International Trade and Customs Practice
Companies involved in the manufacture/trade of goods with an environmental benefit need to be aware that the window is closing on a meaningful opportunity to have tariffs reduced or eliminated on a multi-jurisdictional basis. The United States and 13 other willing WTO Members, including the EU, China and Japan, have agreed to negotiate an environmental goods agreement ("EGA") that will reduce or eliminate tariffs on such goods, much like the WTO Information Technology Agreement ("ITA") did for the IT industry, and the WTO Pharmaceutical Agreement did for the pharmaceutical and chemical industries, in the 1990s.1 Those industries have benefited enormously from the elimination of tariffs under those agreements. Given that duties on "environmental goods" can range from 5-35% outside of the United States, U.S. companies that manufacture/trade such goods need to take advantage of this similar opportunity. Companies whose products are covered under the EGA stand to achieve a significant competitive advantage (particularly as compared to companies whose products are not covered).
The Time Is Now
Companies with an interest in having their products designated as "environmental goods" should act now. Once the EGA is concluded, it may be difficult to get new products added, as demonstrated by the recent breakdown in negotiations to expand the coverage of the ITA nearly eighteen years after the agreement’s conclusion. A company does not want to find out all too late that its competitors’ products were covered under the EGA and its products were not.
1 The EGA negotiations are open to all WTO Members that are prepared to eliminate tariffs on a set of environmental goods. The willing WTO Members include: Australia, Canada, China, Costa Rica, the European Union, Hong Kong, Japan, Korea, New Zealand, Norway, Singapore, Switzerland, Chinese Taipei and the United States. Letters from Ambassador Michael B.G. Froman, U.S. Trade Representative, to Hon. John Boehner, Speaker, U.S. House of Representatives, and Hon. Patrick Leahy, President Pro Tempore, U.S. Senate (Mar. 21, 2014) available at http://www.ustr.gov/about-us/press-office/ press-releases/2014/March/USTR-announces-intent-to-launch-WTO-negotiations-on-environmental-goods.
Interested companies should also be aware that there is no universally-accepted definition for what constitutes an "environmental good". As a result, companies involved in the manufacture/trade of goods with an environmental benefit, however slight, should consider pursuing this opportunity. The WTO Members that are participating in the EGA negotiations have announced their intention to build upon and expand a list of 54 environmental goods that the Asia-Pacific Economic Cooperation ("APEC") Leaders have agreed to reduce tariffs on by the end of 2015. The APEC list includes products typically thought of as "environmental goods", such as solar panels, solar water heaters, electric generating sets for wind turbines, etc., but it also includes articles such as gas turbines and laboratory instruments used in environmental technologies (e.g., air quality monitors, furnaces used to destroy hazardous and solid waste, etc.). WTO Members have proposed a diverse range of products for inclusion under the EGA in the past, including mobile drilling derricks, towers and lattice masts for wind turbines, certain chemical polymers and resins and energy-efficient consumer electronic equipment (e.g., air conditioners, refrigerators, PCs, telephones, cameras, lighting, etc.). Companies should also consider whether to propose coverage of raw materials and components used in the manufacture of finished environmental goods. Parts of certain finished environmental goods are already included on the APEC list.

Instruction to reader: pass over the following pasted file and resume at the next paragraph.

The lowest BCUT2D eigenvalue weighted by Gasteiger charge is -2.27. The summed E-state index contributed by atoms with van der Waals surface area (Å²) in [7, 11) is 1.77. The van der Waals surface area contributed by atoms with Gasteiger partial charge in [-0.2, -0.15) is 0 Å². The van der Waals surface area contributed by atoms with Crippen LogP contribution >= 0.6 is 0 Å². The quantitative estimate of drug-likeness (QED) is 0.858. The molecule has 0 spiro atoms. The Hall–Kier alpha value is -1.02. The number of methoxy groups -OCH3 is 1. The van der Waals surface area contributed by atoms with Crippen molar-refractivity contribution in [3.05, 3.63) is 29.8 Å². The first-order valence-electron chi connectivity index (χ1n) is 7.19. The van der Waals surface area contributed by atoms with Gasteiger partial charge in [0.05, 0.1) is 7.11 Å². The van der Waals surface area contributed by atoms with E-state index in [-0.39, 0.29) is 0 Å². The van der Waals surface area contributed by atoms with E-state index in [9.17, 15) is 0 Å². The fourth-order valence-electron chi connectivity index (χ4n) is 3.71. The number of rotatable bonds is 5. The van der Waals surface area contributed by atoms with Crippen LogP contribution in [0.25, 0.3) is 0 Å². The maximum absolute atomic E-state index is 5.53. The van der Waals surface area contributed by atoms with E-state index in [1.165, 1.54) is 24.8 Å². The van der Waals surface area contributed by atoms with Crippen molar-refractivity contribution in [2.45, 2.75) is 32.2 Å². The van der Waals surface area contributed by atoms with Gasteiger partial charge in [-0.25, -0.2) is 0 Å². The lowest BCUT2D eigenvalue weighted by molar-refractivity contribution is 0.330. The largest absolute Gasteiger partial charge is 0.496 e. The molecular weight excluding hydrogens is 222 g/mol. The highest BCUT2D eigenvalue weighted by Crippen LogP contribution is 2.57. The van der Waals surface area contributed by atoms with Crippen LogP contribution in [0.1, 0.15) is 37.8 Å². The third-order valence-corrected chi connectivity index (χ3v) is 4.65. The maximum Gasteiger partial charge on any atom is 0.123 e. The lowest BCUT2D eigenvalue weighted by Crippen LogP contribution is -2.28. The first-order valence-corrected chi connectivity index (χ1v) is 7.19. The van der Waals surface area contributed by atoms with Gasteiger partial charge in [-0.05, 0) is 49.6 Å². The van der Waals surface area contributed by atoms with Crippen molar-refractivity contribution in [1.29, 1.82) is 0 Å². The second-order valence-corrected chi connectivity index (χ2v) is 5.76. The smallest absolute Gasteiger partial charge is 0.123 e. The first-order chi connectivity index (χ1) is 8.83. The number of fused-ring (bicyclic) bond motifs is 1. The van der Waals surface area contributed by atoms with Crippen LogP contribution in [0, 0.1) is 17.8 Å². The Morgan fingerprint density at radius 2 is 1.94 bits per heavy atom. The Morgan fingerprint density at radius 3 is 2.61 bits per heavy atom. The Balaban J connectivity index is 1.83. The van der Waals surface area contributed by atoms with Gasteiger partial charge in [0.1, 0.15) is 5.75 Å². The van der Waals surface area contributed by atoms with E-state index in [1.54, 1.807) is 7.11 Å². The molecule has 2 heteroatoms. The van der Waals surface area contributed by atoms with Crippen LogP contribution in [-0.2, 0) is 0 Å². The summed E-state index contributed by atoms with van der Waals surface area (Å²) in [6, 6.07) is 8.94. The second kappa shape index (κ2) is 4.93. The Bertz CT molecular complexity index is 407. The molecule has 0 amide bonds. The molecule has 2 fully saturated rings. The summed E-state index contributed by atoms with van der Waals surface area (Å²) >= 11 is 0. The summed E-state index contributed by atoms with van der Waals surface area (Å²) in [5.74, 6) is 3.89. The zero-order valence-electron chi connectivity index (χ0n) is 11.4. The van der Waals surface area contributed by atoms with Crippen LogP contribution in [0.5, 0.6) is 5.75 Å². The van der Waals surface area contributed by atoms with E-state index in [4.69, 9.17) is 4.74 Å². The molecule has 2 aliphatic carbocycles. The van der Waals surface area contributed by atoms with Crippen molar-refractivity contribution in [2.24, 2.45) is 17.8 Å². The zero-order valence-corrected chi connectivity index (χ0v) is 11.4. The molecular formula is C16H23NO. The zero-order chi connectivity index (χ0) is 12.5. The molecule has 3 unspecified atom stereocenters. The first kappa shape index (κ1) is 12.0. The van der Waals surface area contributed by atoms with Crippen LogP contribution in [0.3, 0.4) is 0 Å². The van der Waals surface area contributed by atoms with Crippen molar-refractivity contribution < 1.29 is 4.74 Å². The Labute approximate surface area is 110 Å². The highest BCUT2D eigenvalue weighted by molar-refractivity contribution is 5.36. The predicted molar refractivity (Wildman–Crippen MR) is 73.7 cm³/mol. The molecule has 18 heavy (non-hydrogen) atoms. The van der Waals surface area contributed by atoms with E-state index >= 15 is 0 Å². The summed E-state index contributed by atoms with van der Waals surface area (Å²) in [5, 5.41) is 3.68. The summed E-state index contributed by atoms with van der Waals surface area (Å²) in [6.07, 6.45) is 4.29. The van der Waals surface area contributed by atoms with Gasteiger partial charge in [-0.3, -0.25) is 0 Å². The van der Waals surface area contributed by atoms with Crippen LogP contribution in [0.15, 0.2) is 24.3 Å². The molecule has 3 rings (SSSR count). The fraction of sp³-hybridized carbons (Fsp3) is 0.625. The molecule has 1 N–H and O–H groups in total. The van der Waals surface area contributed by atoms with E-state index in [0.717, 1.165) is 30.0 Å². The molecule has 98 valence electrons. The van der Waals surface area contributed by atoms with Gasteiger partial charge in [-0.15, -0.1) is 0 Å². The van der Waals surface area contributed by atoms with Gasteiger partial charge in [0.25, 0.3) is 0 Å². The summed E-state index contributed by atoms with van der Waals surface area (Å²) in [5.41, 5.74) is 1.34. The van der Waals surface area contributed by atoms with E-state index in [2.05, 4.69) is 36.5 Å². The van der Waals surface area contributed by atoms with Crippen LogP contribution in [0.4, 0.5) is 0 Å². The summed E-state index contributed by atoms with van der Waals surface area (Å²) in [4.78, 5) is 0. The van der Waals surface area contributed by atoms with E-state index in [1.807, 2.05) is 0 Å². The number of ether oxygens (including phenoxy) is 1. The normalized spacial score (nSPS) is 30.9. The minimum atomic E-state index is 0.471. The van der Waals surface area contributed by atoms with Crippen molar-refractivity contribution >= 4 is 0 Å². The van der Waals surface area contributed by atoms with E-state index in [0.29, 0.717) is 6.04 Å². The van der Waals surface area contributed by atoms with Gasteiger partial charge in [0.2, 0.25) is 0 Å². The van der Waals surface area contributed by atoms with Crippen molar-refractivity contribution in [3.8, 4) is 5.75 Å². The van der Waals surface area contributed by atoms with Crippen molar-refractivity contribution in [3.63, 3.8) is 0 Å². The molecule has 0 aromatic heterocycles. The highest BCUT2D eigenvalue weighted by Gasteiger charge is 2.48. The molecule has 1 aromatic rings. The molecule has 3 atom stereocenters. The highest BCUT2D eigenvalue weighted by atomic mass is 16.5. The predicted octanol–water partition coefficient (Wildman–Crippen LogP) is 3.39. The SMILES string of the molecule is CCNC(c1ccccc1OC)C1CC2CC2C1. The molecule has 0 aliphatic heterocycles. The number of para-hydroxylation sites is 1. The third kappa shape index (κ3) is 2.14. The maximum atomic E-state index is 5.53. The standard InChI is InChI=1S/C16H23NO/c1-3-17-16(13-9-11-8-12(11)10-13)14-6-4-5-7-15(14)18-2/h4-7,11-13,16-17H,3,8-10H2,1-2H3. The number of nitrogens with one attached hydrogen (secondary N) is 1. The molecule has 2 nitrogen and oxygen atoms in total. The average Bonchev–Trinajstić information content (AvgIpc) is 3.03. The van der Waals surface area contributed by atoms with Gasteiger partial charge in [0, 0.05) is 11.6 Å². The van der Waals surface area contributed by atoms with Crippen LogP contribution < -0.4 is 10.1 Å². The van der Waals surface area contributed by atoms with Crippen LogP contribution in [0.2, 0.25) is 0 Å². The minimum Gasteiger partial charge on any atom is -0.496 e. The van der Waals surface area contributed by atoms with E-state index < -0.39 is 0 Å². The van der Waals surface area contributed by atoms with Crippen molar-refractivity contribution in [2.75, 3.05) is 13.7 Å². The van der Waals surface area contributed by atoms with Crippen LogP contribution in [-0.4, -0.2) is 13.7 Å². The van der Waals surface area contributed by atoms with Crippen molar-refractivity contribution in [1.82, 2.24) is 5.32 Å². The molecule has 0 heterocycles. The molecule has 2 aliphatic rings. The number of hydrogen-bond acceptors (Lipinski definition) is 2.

The U.S. Trade Representative ("USTR") is currently accepting comments on the EGA and interested companies should act fast. Specifically, USTR is seeking comment on: (1) products that the United States should seek to include under the EGA; (2) the products’ environmental uses and benefits; (3) U.S. trading partners that are significant producers or consumers of environmental goods; and (4) how to ensure that the EGA remains relevant in the future.2 As the definition of an "environmental good" is fluid, companies should emphasize the specific environmental benefits and uses their proposed products afford in their written submissions. Written comments are due to USTR on May 5, 2014.3
The comments will help establish the United States’ negotiating position at the international level. Companies with an interest in having articles designated (or not designated) as "environmental goods" under the EGA should act soon to make their interests known.
2 Request for Comments on an Environmental Goods Agreement, 79 Fed. Reg. 17,637 (Mar. 28, 2014).
3 If Companies are also interested in testifying at an oral hearing in Washington, DC on June 5, 2014, they should provide written notification of their intent to appear to USTR